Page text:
EXCLUSIVE: New Short Film Details The Role Of Black Excellence In The Rodeo


Texas proudly boasts the nation’s largest rodeo, the renowned Houston Livestock Show & Rodeo, a stage where the nation’s premier athletes in the field, including skilled bull riders and calf wranglers, showcase their talent. However, within the historical context of Texas rodeos, the significant contributions of Black cowboys and cowhands have often been overshadowed, despite being instrumental in shaping the sport into the cultural phenomenon it is today.

The story begins in Crockett, Texas, a place where the roots of Black cowboy culture run deep, intertwining with the very fabric of rodeo history. It was here that Myrtis Dightman Sr., hailed as the “Jackie Robinson of Rodeo,” becoming the first Black cowboy to qualify for the National Finals Rodeo.

Prairie view Trail Ride, Courtesy 𝐄𝐝𝐰𝐚𝐫𝐝 𝐁𝐮𝐫𝐠𝐞𝐬𝐬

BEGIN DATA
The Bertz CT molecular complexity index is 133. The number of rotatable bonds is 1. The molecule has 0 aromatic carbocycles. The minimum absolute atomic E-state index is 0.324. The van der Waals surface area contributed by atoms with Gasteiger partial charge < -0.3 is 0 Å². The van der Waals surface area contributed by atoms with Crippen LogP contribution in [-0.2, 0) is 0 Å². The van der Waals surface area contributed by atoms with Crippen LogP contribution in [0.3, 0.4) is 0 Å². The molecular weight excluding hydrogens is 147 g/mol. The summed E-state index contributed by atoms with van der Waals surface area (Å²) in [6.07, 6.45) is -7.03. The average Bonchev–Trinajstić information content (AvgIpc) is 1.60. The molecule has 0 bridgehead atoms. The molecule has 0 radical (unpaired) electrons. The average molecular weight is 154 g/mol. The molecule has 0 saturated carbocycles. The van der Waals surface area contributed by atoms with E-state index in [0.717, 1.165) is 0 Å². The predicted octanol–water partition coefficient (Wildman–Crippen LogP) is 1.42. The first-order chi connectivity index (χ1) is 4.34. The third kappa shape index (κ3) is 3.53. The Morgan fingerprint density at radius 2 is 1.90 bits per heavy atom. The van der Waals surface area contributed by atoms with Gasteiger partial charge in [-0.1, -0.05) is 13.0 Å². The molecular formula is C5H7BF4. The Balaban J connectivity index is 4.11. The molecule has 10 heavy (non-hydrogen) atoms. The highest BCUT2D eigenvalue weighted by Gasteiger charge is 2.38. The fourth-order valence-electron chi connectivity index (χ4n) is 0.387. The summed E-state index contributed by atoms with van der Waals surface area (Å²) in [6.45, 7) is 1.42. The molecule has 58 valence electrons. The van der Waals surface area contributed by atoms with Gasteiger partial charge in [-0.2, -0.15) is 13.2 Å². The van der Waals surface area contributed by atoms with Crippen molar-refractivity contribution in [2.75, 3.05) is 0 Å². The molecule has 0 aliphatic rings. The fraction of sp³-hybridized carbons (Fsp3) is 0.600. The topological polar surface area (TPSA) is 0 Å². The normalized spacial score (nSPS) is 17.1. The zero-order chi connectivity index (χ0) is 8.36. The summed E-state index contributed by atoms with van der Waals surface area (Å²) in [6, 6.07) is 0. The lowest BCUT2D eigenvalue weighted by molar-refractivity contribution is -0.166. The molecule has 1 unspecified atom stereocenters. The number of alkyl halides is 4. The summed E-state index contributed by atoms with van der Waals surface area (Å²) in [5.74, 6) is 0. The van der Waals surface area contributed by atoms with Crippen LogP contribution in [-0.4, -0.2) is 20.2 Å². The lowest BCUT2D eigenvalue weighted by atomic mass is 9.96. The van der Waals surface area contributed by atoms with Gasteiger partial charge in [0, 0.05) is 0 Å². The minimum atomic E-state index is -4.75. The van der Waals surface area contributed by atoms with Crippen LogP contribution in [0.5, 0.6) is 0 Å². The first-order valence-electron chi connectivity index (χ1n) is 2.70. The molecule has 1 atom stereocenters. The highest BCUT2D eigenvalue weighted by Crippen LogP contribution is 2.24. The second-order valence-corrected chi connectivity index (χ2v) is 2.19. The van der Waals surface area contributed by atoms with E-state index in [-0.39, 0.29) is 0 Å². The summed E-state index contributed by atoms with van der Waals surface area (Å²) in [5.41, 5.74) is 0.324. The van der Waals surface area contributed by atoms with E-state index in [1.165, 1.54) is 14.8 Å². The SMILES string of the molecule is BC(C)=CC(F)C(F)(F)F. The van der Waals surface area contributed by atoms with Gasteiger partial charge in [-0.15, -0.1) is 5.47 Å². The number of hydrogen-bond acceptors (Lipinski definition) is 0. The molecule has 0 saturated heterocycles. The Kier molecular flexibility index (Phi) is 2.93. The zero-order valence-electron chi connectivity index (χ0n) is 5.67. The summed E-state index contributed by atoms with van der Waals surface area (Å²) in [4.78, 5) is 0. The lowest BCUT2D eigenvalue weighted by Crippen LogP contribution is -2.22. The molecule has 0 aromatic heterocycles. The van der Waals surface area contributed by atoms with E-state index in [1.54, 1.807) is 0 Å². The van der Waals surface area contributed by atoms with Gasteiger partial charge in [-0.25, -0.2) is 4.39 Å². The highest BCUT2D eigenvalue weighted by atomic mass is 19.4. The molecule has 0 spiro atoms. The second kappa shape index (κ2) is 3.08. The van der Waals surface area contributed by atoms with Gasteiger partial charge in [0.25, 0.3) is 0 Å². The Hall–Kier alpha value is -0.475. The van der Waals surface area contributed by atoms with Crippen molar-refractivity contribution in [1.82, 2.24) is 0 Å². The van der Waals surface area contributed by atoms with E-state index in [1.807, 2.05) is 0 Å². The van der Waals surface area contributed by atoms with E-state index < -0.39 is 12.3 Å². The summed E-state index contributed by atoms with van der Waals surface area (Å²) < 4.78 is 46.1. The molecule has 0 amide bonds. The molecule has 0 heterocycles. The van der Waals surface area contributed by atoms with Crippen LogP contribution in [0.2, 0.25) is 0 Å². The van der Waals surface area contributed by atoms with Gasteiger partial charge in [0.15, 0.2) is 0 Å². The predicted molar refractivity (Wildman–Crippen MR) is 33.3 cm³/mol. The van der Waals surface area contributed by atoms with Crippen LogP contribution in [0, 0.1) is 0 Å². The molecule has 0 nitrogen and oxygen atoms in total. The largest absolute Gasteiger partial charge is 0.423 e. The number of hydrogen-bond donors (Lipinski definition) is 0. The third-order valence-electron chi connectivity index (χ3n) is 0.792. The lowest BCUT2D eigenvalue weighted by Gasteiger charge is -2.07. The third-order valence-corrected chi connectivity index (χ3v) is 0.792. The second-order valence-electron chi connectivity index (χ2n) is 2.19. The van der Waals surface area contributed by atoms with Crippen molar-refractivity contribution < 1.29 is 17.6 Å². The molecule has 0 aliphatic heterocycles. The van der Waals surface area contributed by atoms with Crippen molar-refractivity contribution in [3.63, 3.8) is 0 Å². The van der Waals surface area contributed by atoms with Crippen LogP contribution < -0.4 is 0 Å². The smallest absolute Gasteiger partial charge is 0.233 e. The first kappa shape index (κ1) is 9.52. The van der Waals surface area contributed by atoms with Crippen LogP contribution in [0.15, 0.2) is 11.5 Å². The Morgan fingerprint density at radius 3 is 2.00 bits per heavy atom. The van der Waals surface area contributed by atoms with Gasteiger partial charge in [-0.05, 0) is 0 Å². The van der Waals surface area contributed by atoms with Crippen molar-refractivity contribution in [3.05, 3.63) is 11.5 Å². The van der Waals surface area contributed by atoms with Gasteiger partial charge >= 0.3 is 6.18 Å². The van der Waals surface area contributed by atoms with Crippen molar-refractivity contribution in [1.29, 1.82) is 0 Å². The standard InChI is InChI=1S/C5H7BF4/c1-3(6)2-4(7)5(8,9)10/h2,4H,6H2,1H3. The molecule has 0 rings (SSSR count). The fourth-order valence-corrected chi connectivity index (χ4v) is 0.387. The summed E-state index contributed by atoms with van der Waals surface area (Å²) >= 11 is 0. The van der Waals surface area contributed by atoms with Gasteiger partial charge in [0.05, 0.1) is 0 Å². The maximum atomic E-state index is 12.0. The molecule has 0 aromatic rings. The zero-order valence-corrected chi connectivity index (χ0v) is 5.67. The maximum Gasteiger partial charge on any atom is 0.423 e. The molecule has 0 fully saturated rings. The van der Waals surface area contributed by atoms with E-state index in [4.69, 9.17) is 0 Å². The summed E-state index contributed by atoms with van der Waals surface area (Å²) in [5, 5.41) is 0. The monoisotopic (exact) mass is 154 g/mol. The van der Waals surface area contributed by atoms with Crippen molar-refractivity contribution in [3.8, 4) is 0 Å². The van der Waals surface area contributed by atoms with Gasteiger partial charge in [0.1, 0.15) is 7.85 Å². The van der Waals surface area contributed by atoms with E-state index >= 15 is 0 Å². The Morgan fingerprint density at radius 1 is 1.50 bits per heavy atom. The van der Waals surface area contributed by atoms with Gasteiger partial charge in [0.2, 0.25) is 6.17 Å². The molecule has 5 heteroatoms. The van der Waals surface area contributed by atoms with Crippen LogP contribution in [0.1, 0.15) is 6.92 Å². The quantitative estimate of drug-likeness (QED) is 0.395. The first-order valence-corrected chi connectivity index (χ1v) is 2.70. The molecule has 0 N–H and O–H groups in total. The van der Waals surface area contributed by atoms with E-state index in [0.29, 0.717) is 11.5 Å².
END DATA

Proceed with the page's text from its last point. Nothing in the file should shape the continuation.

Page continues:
While RodeoHouston had its origins dating back to 1932, trail rides remained largely segregated until the likes of Dightman and his compatriots forged their own paths. Rides & Hides: Honoring Black Excellence Filmmaker Isaac Yowman, a native of Houston and founder of IYO Visuals, encountered firsthand the authentic narratives surrounding Black cowboys, shedding light on previously obscured truths. “The trail rides are what actually kicked off the Houston Livestock Show and Rodeo, and every year they would meet at Memorial Park,” he explains. “It’s essentially a big block party and people come from all over the state of Texas. The Prairie View Trail Ride, however, they’re riding 87 miles on horses and carriages and wagons, and I don’t think a lot of people know that about rodeo culture.”